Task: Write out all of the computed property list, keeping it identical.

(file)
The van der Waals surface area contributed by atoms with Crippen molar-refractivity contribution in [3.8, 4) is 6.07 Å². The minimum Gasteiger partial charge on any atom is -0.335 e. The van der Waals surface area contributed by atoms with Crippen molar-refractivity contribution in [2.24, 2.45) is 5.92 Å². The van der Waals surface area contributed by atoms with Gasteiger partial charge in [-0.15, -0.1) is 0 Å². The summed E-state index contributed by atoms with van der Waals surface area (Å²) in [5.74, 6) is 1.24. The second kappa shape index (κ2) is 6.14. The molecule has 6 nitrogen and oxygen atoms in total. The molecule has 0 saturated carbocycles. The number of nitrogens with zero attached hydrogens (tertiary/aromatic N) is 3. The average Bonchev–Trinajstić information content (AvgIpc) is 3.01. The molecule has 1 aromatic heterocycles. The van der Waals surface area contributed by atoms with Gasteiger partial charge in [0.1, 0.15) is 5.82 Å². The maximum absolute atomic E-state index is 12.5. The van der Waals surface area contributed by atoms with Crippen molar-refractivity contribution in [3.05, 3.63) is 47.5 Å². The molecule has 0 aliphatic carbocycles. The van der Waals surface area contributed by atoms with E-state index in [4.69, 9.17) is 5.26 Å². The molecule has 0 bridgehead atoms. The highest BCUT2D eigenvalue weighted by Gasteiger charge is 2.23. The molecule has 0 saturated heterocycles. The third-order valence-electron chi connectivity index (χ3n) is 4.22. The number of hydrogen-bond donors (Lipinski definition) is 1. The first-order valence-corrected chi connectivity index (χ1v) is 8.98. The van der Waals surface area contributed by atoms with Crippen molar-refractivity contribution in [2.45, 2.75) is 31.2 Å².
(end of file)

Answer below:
The van der Waals surface area contributed by atoms with Crippen molar-refractivity contribution in [3.8, 4) is 6.07 Å². The minimum Gasteiger partial charge on any atom is -0.335 e. The van der Waals surface area contributed by atoms with Crippen molar-refractivity contribution in [2.24, 2.45) is 5.92 Å². The van der Waals surface area contributed by atoms with Gasteiger partial charge in [-0.15, -0.1) is 0 Å². The summed E-state index contributed by atoms with van der Waals surface area (Å²) in [5.74, 6) is 1.24. The second kappa shape index (κ2) is 6.14. The molecule has 6 nitrogen and oxygen atoms in total. The molecule has 0 saturated carbocycles. The number of nitrogens with zero attached hydrogens (tertiary/aromatic N) is 3. The average Bonchev–Trinajstić information content (AvgIpc) is 3.01. The molecule has 1 aromatic heterocycles. The van der Waals surface area contributed by atoms with Gasteiger partial charge in [0.1, 0.15) is 5.82 Å². The maximum absolute atomic E-state index is 12.5. The van der Waals surface area contributed by atoms with Crippen molar-refractivity contribution in [3.05, 3.63) is 47.5 Å². The molecule has 0 aliphatic carbocycles. The van der Waals surface area contributed by atoms with E-state index in [4.69, 9.17) is 5.26 Å². The molecule has 0 bridgehead atoms. The highest BCUT2D eigenvalue weighted by Gasteiger charge is 2.23. The molecule has 0 saturated heterocycles. The third-order valence-electron chi connectivity index (χ3n) is 4.22. The number of hydrogen-bond donors (Lipinski definition) is 1. The first-order valence-corrected chi connectivity index (χ1v) is 8.98. The van der Waals surface area contributed by atoms with Crippen molar-refractivity contribution in [2.45, 2.75) is 31.2 Å².